Certificates are given out for special rewards and permanent magic items at stores and public events where available. Possessing a certificate for your magic item, in many cases, unlocks the ability for you to trade the item – the certificate even has a trade log right on it if you'd like to trade it to another player's character. Each tradable item can be traded up to two times in total. Magic items can only be traded on a one-for-one basis and only with another item of like rarity (so, for example, a rare item for a rare item). Most other rewards that are presented on certificates are non-tradable, as well as a small number of very special magic items. If you pick up a faction pack at your store during D&D Encounters, you'll get a few of these special, non-item certificates. As long as you properly document the acquisition of your magic item, it may be possible to receive a certificate for items you previously obtained that did not have a certificate. This might be helpful if you're looking to trade out an item at a later time, but otherwise, it's not necessary.

The certs program is managed by the Adventurers League, but there's many other organized play groups that perform a similar function in ensuring a large group of players can play equitably with each other using one agreed-upon system of rules and management.

In addition to managing basics like certs (who needs a print certificate when you have a blockchain account confirming your +1 sword?), the possibilities expand considerably to home play. A third party could launch a blockchain-backed inventory system for everything from characters, who would now have a digital "life," to magic items. Those items, using blockchain, would each be unique and "digitally permanent," capable of being used across games that could authentic the veracity of the imaginary product. With digital platforms like Roll20 enabling tabletop play, blockchain tech could make cross-game compatibility between players and groups even easier.

Blockchain technology has implications for real world currencies too -- Venezuela's government launched the world's first sovereign cryptocurrency, the petro, in February 2018. The possibilities for any form of fantasy play are enormous, as Cryptokitties demonstrated. Thanks to blockchain technology, your character could outlive you!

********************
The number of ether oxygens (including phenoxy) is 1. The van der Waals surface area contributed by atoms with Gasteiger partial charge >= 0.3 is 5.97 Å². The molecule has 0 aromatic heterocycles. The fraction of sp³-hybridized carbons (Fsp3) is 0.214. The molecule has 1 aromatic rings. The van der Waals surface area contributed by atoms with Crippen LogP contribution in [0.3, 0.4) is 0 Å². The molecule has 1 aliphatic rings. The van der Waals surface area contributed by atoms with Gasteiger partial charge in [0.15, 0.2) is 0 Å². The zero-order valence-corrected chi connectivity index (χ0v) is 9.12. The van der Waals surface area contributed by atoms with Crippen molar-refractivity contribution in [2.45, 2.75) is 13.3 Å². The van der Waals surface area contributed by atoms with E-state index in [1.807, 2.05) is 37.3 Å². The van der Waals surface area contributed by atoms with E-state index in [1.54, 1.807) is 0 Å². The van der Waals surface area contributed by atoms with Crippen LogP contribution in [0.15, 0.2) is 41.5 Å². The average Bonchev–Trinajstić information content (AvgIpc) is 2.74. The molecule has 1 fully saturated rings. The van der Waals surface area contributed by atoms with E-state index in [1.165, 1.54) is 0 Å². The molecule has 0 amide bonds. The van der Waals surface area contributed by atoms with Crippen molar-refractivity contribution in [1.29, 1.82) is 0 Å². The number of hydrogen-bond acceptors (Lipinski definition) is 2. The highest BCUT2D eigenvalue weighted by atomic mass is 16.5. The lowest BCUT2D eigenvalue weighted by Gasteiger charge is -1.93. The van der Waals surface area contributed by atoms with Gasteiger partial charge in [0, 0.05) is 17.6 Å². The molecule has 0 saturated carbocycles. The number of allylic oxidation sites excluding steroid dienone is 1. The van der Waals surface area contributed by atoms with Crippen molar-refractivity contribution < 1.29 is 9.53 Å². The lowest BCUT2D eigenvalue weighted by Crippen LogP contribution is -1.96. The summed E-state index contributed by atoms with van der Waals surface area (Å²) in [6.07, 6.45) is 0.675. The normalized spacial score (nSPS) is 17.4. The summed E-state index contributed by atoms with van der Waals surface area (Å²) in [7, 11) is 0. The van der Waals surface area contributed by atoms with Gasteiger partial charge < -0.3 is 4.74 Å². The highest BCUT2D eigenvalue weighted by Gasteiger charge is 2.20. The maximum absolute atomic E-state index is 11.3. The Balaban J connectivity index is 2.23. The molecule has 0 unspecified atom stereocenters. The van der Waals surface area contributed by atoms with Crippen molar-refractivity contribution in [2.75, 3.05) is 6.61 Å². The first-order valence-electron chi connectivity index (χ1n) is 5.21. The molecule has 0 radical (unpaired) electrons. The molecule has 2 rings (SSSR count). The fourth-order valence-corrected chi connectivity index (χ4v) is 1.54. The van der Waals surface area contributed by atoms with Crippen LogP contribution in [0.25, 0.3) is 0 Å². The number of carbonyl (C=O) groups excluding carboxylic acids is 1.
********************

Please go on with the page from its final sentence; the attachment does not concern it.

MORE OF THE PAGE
Mike "Talien" Tresca is a freelance game columnist, author, communicator, and a participant in the Amazon Services LLC Associates Program, an affiliate advertising program designed to provide a means for sites to earn advertising fees by advertising and linking to http://amazon.com. You can follow him at Patreon.
 
Michael Tresca

Comments

Interesting article, although I wonder how likely it is blockchain-style technology would be used in RPGs on any sort of wide-scale implementation. That tech is intended to ensure security and uniqueness, implying that the underlying asset is (a) unique and (b) requiring of some sort of security. That might be true for some instances, such as competitive play, but I'd suggest that in the overwhelming majority of cases, you can whip up any sort of character imaginable for free at any time: Being free means that security is largely irrelevant, and there's no need for uniqueness - if someone on the next block over (or the next continent over) has a similar or identical character, it really doesn't matter.
 

talien

Community Supporter
Interesting article, although I wonder how likely it is blockchain-style technology would be used in RPGs on any sort of wide-scale implementation. That tech is intended to ensure security and uniqueness, implying that the underlying asset is (a) unique and (b) requiring of some sort of security. That might be true for some instances, such as competitive play, but I'd suggest that in the overwhelming majority of cases, you can whip up any sort of character imaginable for free at any time: Being free means that security is largely irrelevant, and there's no need for uniqueness - if someone on the next block over (or the next continent over) has a similar or identical character, it really doesn't matter.
Right! To that point, it's really what the motivation to have a "secure" virtual object is. As the examples I think illustrate, money is usually that factor -- which is where competitive play/esports potentially becomes that motivation. What gets interesting is if that extra layer of security makes it feasible to say, play at home, and bring the character to an official session with the implication that it's "more official" than just jotting something on your character sheet.
 

Rygar

Explorer
Right! To that point, it's really what the motivation to have a "secure" virtual object is. As the examples I think illustrate, money is usually that factor -- which is where competitive play/esports potentially becomes that motivation. What gets interesting is if that extra layer of security makes it feasible to say, play at home, and bring the character to an official session with the implication that it's "more official" than just jotting something on your character sheet.